How Millenials Can Change the Stormwater Landscape (For the Better)
By Preston Vawdrey
Working in a stormwater-conscious environment can sometimes be disheartening. The common joke around the office is nobody intends to get into stormwater but they fall into it. But maybe over the next few years, we could see a slight change in this tone.
I think Millennials could be the key.
Stormwater is possibly the one thing every person could/should and would be willing to contribute to. As the mayor of Livingston New jersey put it, “We all want clean water, so we share the responsibility.”
This isn’t a new idea. The EPA has been trying to encourage the shared responsibility for a while with rules like, “[to] implement a public education program to distribute educational materials to the community, or conduct equivalent outreach activities about the impacts of stormwater discharges on local water bodies and the steps that can be taken to reduce stormwater pollution…”
But the sharing of this responsibility has been a daunting task for quite a while. Numerous factors affect the ability of MS4’s to educate the public, among these include lacking funds, lacking public support, and a lackluster attitude to stormwater education. To be fair, many have launched education outreach platforms in elementary schools and at local education fairs.
But there may be some hope in the new stormwater awareness effort. Millennials. Why? Simply put, Millennials bring a different attitude to the game.
According to Andrew McCaskill, “Consumers are willing to pay extra for one thing: sustainability. This is especially true for Millenials. While 66% of global consumers are willing to pay more for sustainable goods, a full 73% of Millenials are [willing].”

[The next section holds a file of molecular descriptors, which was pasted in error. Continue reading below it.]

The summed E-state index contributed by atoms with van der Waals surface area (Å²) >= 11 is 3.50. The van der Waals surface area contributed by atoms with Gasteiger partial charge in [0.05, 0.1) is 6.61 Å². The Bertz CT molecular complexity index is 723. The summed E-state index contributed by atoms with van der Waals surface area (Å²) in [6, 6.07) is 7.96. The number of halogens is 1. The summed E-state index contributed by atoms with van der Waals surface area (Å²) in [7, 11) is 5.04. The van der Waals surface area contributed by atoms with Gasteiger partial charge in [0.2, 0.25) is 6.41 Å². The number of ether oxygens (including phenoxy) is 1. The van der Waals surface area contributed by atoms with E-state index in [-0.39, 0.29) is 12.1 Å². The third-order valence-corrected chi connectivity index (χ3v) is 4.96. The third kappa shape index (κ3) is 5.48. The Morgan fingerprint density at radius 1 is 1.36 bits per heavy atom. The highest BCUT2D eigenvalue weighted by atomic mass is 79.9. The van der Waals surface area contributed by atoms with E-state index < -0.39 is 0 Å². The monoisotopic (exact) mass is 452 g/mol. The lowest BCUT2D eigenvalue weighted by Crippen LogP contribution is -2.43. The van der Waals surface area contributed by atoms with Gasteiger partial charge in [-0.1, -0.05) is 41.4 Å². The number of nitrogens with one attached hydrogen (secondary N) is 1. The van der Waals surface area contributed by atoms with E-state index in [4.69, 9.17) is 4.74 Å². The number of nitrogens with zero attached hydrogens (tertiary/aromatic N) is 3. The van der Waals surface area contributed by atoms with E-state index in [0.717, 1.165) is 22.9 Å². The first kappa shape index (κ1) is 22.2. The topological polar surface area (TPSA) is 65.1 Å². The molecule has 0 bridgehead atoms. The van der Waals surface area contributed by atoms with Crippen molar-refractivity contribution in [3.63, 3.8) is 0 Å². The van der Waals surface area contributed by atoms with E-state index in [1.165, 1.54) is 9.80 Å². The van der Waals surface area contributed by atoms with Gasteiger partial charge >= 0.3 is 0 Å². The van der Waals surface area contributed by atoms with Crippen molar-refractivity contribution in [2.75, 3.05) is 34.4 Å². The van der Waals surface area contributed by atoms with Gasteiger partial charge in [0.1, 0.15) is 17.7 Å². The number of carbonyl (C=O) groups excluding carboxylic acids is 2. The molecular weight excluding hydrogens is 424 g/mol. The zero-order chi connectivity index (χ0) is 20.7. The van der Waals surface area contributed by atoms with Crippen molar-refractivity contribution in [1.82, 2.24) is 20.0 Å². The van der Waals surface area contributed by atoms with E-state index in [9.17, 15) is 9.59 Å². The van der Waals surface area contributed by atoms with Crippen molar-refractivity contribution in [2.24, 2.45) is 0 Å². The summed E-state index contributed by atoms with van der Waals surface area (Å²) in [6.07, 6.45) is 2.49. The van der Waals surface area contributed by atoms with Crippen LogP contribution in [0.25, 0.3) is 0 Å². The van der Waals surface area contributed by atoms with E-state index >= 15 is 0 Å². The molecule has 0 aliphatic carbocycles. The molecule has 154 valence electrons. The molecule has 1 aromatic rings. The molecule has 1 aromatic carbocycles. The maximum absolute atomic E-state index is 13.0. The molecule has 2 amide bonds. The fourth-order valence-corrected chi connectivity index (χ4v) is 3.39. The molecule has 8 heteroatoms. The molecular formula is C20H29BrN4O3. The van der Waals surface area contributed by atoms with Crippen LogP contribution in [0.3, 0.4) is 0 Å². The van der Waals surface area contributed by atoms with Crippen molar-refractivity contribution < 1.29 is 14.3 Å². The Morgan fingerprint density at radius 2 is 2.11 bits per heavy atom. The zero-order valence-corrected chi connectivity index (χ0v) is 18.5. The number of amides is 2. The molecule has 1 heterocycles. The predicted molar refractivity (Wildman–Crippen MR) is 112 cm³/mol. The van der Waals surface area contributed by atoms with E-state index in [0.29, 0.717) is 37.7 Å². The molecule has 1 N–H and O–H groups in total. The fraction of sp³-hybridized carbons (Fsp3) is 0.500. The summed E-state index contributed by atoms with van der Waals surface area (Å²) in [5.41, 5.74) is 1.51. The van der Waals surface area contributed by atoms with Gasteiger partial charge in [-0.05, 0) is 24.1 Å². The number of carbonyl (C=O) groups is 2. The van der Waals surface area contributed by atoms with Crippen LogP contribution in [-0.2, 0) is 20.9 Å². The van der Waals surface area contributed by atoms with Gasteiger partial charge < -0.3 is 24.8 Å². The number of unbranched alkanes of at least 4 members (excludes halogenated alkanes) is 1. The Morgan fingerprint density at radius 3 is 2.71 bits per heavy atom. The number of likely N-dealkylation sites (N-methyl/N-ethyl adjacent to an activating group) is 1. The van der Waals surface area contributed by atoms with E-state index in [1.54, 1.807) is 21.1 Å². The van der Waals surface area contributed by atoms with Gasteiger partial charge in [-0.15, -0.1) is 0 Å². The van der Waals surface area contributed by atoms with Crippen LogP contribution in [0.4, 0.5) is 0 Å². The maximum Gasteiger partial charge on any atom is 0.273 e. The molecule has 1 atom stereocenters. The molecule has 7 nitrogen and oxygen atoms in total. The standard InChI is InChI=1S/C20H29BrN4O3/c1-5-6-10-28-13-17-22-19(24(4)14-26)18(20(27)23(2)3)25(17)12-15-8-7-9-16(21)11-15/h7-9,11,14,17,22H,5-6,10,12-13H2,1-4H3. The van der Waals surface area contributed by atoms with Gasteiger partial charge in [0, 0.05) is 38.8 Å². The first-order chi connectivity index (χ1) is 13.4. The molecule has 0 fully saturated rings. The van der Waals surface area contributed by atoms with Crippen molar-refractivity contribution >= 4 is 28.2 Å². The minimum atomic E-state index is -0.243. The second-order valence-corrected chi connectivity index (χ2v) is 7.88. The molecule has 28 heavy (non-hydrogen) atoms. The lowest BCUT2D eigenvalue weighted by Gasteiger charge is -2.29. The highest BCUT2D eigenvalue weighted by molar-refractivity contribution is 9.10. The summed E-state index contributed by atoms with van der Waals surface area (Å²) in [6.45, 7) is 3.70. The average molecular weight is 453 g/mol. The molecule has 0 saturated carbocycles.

This reflects a desire of Millennials to engage in the lifestyle they believe in, a core requirement for stormwater to become a household topic.
That’s nearly ¾ of the population! If there was anything to sell as a lifestyle it’s stormwater conscientiousness! Not to mention, with the advances in social media, selling the lifestyle of stormwater-educated individuals is easier than ever before.
Stormwater is a pretty easy concept to understand too. How many times have you heard the phrase “only rain down the drain?” Within the first month of my stormwater employment, I probably heard it a million times. Of course, you can take a deeper dive into how stormwater picks up various sediments, scatters pollution between waterways, and could potentially end up in drinking waters. But that can be encapsulated in the 5-word phrase, only rain down the drain.
With Facebook, Instagram, Twitter, and LinkedIn, many consumers are learning about how they can live a more sustainable and eco-friendly lifestyle. Stormwater should be a part of that lifestyle, and Millennials are starting the wave.